OCTOBER 11, 2020 6:00PM (UTC)
If only it were so. The truth is that the ailment afflicting America is capitalism, and the difference between the two parties is that the Democrats will only describe some of the symptoms but refuse to provide an honest diagnosis, while the Republicans outright defend the disease.
Most of the major problems with America, and the world, can be traced back to the singular cause of capitalism, an economic system in which a society’s means of production are primarily controlled by private individuals hoping to make a profit. It is a system that has devastated our planet to the point where it may soon be largely uninhabitable, created massive income inequality and left us woefully unprepared for crises like the novel coronavirus pandemic.
We can start with the last item on that list, the coronavirus pandemic. Because capitalist systems require perpetual consumption and growth to maintain prosperity, any little hiccup in the ability of most industries to stay profitable causes the whole economy to crash. This is why, despite the economy doing relatively well prior to the mandatory shutdowns in March, whole sectors began to collapse while unemployment skyrocketed once the pandemic forced people to shelter in place.
If America had a universal basic income in place — that is, a monthly amount of money guaranteed to every citizen to keep each one above the poverty line — ordinary people would have had at least been able to stave off desperate poverty during these trying times. The same is true of the eviction epidemic: Although Trump has announced a mostly symbolic eviction moratorium, he has refused to implement the real thing, and as a result millions of Americans face the likelihood of being thrown out of their homes… assuming that has not already happened to them.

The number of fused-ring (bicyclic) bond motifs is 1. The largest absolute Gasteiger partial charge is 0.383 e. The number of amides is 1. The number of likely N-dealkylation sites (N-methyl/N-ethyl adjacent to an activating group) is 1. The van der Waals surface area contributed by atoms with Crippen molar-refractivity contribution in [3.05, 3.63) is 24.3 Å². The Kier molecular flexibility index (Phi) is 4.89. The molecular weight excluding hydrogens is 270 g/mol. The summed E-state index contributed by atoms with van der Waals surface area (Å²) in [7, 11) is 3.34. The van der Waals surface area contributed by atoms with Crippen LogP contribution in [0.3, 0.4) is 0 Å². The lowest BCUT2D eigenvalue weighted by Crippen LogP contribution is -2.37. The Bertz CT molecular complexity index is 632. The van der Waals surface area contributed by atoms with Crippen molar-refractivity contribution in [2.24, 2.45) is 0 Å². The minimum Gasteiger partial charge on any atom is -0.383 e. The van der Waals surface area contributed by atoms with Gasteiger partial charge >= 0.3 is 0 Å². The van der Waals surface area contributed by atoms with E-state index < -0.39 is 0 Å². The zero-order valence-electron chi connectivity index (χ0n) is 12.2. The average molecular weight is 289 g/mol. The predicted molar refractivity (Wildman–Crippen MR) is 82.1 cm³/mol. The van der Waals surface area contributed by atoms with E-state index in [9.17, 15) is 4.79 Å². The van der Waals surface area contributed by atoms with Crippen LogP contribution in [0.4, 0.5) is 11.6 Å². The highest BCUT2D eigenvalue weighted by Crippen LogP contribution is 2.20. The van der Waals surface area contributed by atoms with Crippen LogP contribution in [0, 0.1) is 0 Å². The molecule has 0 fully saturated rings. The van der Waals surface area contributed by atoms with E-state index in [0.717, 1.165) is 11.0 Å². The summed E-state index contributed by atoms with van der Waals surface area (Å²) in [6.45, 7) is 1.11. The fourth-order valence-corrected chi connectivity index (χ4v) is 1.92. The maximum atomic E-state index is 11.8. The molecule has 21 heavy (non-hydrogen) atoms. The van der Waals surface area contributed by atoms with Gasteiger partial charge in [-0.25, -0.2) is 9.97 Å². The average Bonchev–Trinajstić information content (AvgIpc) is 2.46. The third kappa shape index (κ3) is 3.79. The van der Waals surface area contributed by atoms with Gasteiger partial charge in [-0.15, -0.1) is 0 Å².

Yet on a deeper level, the problem with capitalism is that it is built on the need for private enterprises to make money, no matter what. During a pandemic in which everyone will ultimately require some kind of medical care — for some to treat the disease, for others to be vaccinated once a vaccine becomes available — the need for corporate profit clashes with the needs of the general public.
“There is a unique incapacity of the capitalist system — by which I mean, a system of private enterprises owned and operated by shareholders, families, individuals producing for a profit and the ordering about of the majority of people involved in every enterprise or the employees — that system is uniquely incapable of securing public health,” Dr. Richard D. Wolff, the professor emeritus of economics at the University of Massachusetts Amherst, told Salon earlier this month. “And since public health is a basic demand, a need of human communities, this represents a profound disqualification of capitalism. And to spell it out just briefly: it is not profitable for a private, profit-driven competitive capitalist to produce masks by the millions, or gloves, or ventilators, or hospital beds, or all the rest of them.”
Wolff noted that the government is entirely capable of stepping in and filling a void left by the private sector when a given industry deems this to be in its best interest. This is what happens, for example, with the military-industrial complex.